How can I improve my performance in Physics II?

In summary: New Testament.In summary, the person had a lot of problems with the Physics II test, including concentration issues, studying too much, and not knowing how to approach the problems. He is unsure if it is due to a mistake on his part or if the test is more difficult than he thought it would be. He is worried that the next two courses will be much harder, and may have to withdraw from them.
  • #1
EconMajor#1
4
0
Having Issues in Physics II :(

Hi all,

This is my first post on these forums, although I have lurked here for a little while here and there and I have to say I greatly appreciate the helpful topics you guys post! I have used them to get more than a few problems done... haha.

Anyway, the problem I am currently having is this... A few days ago I took my first test in Physics II. This is a general physics course and I am taking it to fulfill a core requirement. We got our test grades back today, and I did quite a lot worse than I expected. In fact, I did so poorly that I am wondering if I perhaps filled the scantron out wrong by putting the wrong test version number or something. (I am a bit embarrassed to report the exact percentage, but it was below a 40%, which is highly unusual for me in any subject.)

I am obviously going to email my professor and try to get this straightened out. I am not really sure why I am even typing this right now, because I know I need to review my homework over and over again for these tests (a lot of the problems were based off of our Mastering Physics homework) but obviously I am pretty depressed about this right now and I think I need to have someone talk me through what could have gone wrong. The test covered optics (both wave and ray), and I was feeling decent going into it after doing homework problems over and over again, but my grade was nowhere near what it should have been. I felt like I could have made a low B or a C on the test, which would have been fine for me once all the other grades were factored in. I am in no way planning to be a physics major, as you can probably tell from my username :P , so it's not like this is a life-altering issue for me or anything.

Anyway, I guess I am wondering if you guys think I should maybe tough it out just in case it is not a grading error. I feel like I am a reasonably intelligent person, and I hate to give up so fast. The test weighting system is basically that all three tests together make up 45% of the final grade, with each one counting for slightly less than 18%. This is all verbatim from my professor's syllabus. My professor said she will shift the weight of the worst test grade to 9%. From this I can infer that it probably won't make a HUGE dent in my grade and a B is still achievable, but I am worried that the next two things we cover (electricity and modern physics) will be even tougher than optics. In that case, I am definitely screwed unless something changes.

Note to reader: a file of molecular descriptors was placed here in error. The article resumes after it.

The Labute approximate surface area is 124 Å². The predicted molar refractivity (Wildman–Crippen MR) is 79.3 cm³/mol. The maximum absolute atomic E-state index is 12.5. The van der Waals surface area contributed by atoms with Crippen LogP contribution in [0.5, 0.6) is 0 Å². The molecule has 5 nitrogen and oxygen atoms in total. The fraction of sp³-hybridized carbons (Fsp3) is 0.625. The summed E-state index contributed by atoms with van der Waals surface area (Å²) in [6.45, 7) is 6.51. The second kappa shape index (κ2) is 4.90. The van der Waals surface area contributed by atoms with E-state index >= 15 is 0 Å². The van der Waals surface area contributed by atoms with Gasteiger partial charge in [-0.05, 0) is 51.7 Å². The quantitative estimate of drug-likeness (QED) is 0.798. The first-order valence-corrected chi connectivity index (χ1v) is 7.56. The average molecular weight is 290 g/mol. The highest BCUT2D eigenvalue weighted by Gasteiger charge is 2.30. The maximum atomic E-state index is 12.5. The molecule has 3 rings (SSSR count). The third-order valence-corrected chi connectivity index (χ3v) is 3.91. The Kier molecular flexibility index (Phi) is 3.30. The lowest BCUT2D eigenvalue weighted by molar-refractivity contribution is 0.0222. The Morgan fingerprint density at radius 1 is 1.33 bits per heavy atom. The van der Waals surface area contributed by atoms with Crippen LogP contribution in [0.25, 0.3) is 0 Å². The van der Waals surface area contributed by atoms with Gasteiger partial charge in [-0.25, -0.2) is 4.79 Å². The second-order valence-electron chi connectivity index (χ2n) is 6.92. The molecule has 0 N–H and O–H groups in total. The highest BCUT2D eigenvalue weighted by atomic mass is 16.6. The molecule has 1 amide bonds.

Sorry for blabbing on, but I feel so much better now that I have written this all out and had an opportunity to gather my thoughts. I look forward to your advice!
 
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  • #2


Do you know why you did so poorly? What was your preperation for the test? How many problems did you make? Did you make problems other than the homework?
 
  • #3


I thought way more about your question than I should have, and I came to a few conclusions:

1) I feel like I concentrated too much on memorizing procedures on how to solve problems without understanding the conceptual reasons. It is possible that I was tripped up by some tricky questions in this way, but I really thought the questions were straightforward. Maybe they were deceptively simple.

2) I studied a lot more than I normally would have, seeing as this was the first test of the year and all. I had 30+ problems that I was just going through regularly and doing over and over again, combined from the lectures and the homework... but again, the way I was going through them was definitely not the best idea.

3) To improve on my performance, I probably should focus less on rote memorization and more on conceptual understanding. I guess I'm still in shock that I was able to get away with (for the most part) memorizing procedural ways to solve problems in Physics I, and it just didn't seem to work this time.

I should also note that my professor was actually out of the country in the days leading up to the test, so she was unavailable; the study partner/tutor system at my school is not completely up and running yet; and I have a feeling my professor doesn't explicitly tell the TAs what to go over, because my TA will work problems that have nothing to do with what we've learned in lecture. It's like he and the professor aren't synced time-wise.

I am hoping that all of this is a moot point and there is at least a small glimmer of hope for a grading error... I am fairly sure I wrote down the correct test number and those minor details, so it is a very slim chance. I am meeting with her fairly soon to discuss this and test-taking strategies and so on.
 
  • #4


What was the class average? My physics professor regularly gave out exams that the class did poorly on. I once had an exam where the class average was in the 30s, in Physics II I do believe.

This isn't the humanities. Professors like to challenge you because there is only one right answer to a physics problem, and it's important to get it right. Physics I and II professors especially like to challenge you because the point isn't to make you learn physics, but to make you learn how to do physics - a skill that can be applied to your entire life, or at least anything that requires a careful, logical, and methodological approach.